Skip to main content
  1. Leisure
  2. Travel
  3. International Travel

These aren’t your grandmother’s quilts

See also

Six Views in Fiber, an exhibit that opened at the Coconut Grove Art Festival Gallery on September 7, 2013, features the work of six award-winning South Florida fiber artists who don’t follow the rules of traditional quiltmaking. Their subject matter is contemporary. Their use of materials is innovative and engaging. Their craftmanship is superb.

Many of their creations depict local landscapes and indigenous birds and beasts. Others range far afield in figurative geography and abstract expressions of color, form, and space.

If you have the time and the visual acuity, get up close and personal with some of these works. Compared to the broad strokes of a painter’s brush, a work of textile art is an incredibly complex, precise, and time-consuming stitch-by-stitch way to create an image or pattern. The textiles on display here are worthy of special admiration.

Located on the ground floor of Mayfair Center, 3390 Mary St., Suite 128, the gallery is open from 9 a.m. to 5 p.m. Monday through Friday. A reception will take place on Saturday, October 5 from 7 p.m. to 10 p.m. The exhibit runs through October 21.

Note: Click on the "Subscribe" button above to receive an email each time the Miami Travel Examiner publishes a new article.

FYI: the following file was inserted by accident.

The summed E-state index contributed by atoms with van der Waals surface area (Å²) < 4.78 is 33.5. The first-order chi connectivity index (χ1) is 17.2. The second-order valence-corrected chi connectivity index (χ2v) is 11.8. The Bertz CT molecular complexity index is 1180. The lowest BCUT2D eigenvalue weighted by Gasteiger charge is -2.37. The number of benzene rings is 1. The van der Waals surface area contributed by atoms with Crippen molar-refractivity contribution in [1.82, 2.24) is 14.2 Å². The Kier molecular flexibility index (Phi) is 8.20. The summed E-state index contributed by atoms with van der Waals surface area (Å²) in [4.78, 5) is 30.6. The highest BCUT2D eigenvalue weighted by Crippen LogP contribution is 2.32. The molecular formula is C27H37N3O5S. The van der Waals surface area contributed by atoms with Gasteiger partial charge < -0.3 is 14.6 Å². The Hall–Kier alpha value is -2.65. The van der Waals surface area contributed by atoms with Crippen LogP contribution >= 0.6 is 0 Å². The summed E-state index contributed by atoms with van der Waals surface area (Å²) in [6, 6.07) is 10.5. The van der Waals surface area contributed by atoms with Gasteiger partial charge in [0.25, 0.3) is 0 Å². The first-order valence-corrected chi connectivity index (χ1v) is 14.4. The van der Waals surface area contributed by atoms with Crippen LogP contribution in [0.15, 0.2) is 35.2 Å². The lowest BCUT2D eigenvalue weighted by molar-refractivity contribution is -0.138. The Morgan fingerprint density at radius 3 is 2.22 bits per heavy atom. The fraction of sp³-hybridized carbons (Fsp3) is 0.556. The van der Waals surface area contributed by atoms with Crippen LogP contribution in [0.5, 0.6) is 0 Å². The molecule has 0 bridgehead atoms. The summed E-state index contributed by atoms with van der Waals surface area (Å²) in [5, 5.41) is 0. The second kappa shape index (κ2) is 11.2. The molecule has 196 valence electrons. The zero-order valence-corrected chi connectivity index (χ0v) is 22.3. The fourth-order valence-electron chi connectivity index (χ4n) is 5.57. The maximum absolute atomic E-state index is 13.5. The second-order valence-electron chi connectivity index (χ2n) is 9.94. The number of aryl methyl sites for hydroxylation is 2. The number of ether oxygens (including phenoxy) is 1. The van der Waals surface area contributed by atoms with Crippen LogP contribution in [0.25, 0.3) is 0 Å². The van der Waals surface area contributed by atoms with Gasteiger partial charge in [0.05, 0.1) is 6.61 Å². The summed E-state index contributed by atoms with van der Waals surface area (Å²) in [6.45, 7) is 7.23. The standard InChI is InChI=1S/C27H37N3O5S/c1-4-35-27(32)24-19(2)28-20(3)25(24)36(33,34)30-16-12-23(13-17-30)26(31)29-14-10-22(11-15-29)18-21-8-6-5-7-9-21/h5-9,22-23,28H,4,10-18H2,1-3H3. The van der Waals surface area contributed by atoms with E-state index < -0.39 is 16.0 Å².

Anhinga the Snakebird
Anhinga the Snakebird © 2013 George Leposky

Anhinga the Snakebird

Anhinga the Snakebird, by Melani Kane Brewer

Melanie Kane Brewer taught high school biology classes for 18 years before becoming a professional artist, and nature influences her artwork. She is particularly interested in Florida water birds and insects. The anhinga swims underwater to catch fish, then perches and hangs its wings out to dry.

Finding Home
Finding Home © 2013 George Leposky

Finding Home

Finding Home, by Andrea Huffman

Andrea Huffman spent 31 years as an art educator, then became a fulltime fiber artist. This image of a hermit crab finding a suitable shell in which to live is made of acrylic paint and silk-screen on hand-dyed fabrics, machine pieced and quilted, with coral and other beads and a bamboo rod.

Three Vases
Three Vases © 2013 George Leposky

Three Vases

Three Vases, by Candice Phelan

To create a quilt, Candace Phelan builds a sandwich consisting of a basic design layer of fabric, stitched threads, and perhaps yarns and paint; an inner layer; and backing fabric. She says quilting is “the magical stitch that holds all three layers together and adds form, design, and texture.”

Flower Power 1
Flower Power 1 © 2013 George Leposky

Flower Power 1

Flower Power 1, by Maya Schonenberger

“For two decades I have used my artwork as a language to express concerns and thoughts about our environment and social issues,” says Maya Schonenberger. “I use textiles as my preferred medium. The variety of textures, materials and colors in textiles are the words of my language.”

Reflection, © 2013 George Leposky


Reflection, by Catherine L. Waltz

Catherine L. Waltz says her work is “an exploration of motion and depth of field through fabric dyeing and machine stitching.” She hand-dyes cotton fabric using a Japanese process, arashishibori, using bamboo poles to role, tie, and otherwise manipulate the fabric before dyeing.

Pebbles in the Stream
Pebbles in the Stream © 2013 George Leposky

Pebbles in the Stream

Pebbles in the Stream, by Marianne R. Williamson

Marianne R. Williamson was raised in Switzerland and taught in East Africa. A longtime Miami resident, she is a prolific textile artist, using fabric, paint, thread, and mixed media in her work. “Light and movement are the main subjects that I have been portraying all my life,” she says.